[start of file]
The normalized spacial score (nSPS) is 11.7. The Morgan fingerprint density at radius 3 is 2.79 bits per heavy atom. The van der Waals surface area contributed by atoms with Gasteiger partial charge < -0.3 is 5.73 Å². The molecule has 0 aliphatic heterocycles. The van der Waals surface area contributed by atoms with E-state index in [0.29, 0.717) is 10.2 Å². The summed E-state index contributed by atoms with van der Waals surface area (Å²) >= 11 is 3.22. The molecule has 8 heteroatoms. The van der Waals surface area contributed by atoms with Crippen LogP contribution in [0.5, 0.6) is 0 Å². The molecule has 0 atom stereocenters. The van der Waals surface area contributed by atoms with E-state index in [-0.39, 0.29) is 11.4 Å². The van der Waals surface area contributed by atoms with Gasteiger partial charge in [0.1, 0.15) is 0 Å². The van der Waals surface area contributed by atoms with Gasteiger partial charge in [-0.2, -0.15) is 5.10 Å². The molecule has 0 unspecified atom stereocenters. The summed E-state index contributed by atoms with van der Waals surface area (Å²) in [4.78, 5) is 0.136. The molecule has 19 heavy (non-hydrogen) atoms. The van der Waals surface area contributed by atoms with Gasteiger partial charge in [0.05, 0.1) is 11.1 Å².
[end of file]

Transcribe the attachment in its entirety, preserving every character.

The normalized spacial score (nSPS) is 11.7. The Morgan fingerprint density at radius 3 is 2.79 bits per heavy atom. The van der Waals surface area contributed by atoms with Gasteiger partial charge < -0.3 is 5.73 Å². The molecule has 0 aliphatic heterocycles. The van der Waals surface area contributed by atoms with E-state index in [0.29, 0.717) is 10.2 Å². The summed E-state index contributed by atoms with van der Waals surface area (Å²) >= 11 is 3.22. The molecule has 8 heteroatoms. The van der Waals surface area contributed by atoms with Crippen LogP contribution in [0.5, 0.6) is 0 Å². The molecule has 0 atom stereocenters. The van der Waals surface area contributed by atoms with E-state index in [-0.39, 0.29) is 11.4 Å². The van der Waals surface area contributed by atoms with Gasteiger partial charge in [0.1, 0.15) is 0 Å². The van der Waals surface area contributed by atoms with Gasteiger partial charge in [-0.2, -0.15) is 5.10 Å². The molecule has 0 unspecified atom stereocenters. The summed E-state index contributed by atoms with van der Waals surface area (Å²) in [4.78, 5) is 0.136. The molecule has 19 heavy (non-hydrogen) atoms. The van der Waals surface area contributed by atoms with Gasteiger partial charge in [0.05, 0.1) is 11.1 Å².